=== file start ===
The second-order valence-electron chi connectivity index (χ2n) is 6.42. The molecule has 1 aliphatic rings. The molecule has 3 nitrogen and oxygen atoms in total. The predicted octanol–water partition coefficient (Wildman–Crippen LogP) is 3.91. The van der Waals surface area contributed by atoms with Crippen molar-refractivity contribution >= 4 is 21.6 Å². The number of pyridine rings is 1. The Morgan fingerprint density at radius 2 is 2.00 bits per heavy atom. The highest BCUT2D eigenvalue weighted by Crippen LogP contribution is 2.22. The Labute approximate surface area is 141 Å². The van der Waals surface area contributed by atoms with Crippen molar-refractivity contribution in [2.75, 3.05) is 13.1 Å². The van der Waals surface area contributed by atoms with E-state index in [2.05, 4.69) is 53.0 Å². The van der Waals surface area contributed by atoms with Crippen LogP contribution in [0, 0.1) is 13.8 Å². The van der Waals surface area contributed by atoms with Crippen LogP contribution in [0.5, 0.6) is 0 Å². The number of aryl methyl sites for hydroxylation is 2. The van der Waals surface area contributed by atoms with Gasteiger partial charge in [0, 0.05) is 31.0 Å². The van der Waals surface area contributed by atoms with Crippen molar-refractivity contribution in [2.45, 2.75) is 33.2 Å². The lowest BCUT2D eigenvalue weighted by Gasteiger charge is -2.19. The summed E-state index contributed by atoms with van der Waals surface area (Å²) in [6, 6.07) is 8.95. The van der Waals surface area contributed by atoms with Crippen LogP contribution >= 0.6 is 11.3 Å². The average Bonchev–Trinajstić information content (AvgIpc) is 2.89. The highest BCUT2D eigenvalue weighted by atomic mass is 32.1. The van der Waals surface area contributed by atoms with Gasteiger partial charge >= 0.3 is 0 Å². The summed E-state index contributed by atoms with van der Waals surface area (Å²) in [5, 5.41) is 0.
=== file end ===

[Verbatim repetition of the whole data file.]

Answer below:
The second-order valence-electron chi connectivity index (χ2n) is 6.42. The molecule has 1 aliphatic rings. The molecule has 3 nitrogen and oxygen atoms in total. The predicted octanol–water partition coefficient (Wildman–Crippen LogP) is 3.91. The van der Waals surface area contributed by atoms with Crippen molar-refractivity contribution >= 4 is 21.6 Å². The number of pyridine rings is 1. The Morgan fingerprint density at radius 2 is 2.00 bits per heavy atom. The highest BCUT2D eigenvalue weighted by Crippen LogP contribution is 2.22. The Labute approximate surface area is 141 Å². The van der Waals surface area contributed by atoms with Crippen molar-refractivity contribution in [2.75, 3.05) is 13.1 Å². The van der Waals surface area contributed by atoms with E-state index in [2.05, 4.69) is 53.0 Å². The van der Waals surface area contributed by atoms with Crippen LogP contribution in [0, 0.1) is 13.8 Å². The van der Waals surface area contributed by atoms with Crippen LogP contribution in [0.5, 0.6) is 0 Å². The number of aryl methyl sites for hydroxylation is 2. The van der Waals surface area contributed by atoms with Gasteiger partial charge in [0, 0.05) is 31.0 Å². The van der Waals surface area contributed by atoms with Crippen molar-refractivity contribution in [2.45, 2.75) is 33.2 Å². The lowest BCUT2D eigenvalue weighted by Gasteiger charge is -2.19. The summed E-state index contributed by atoms with van der Waals surface area (Å²) in [6, 6.07) is 8.95. The van der Waals surface area contributed by atoms with Crippen LogP contribution >= 0.6 is 11.3 Å². The average Bonchev–Trinajstić information content (AvgIpc) is 2.89. The highest BCUT2D eigenvalue weighted by atomic mass is 32.1. The van der Waals surface area contributed by atoms with Gasteiger partial charge >= 0.3 is 0 Å². The summed E-state index contributed by atoms with van der Waals surface area (Å²) in [5, 5.41) is 0.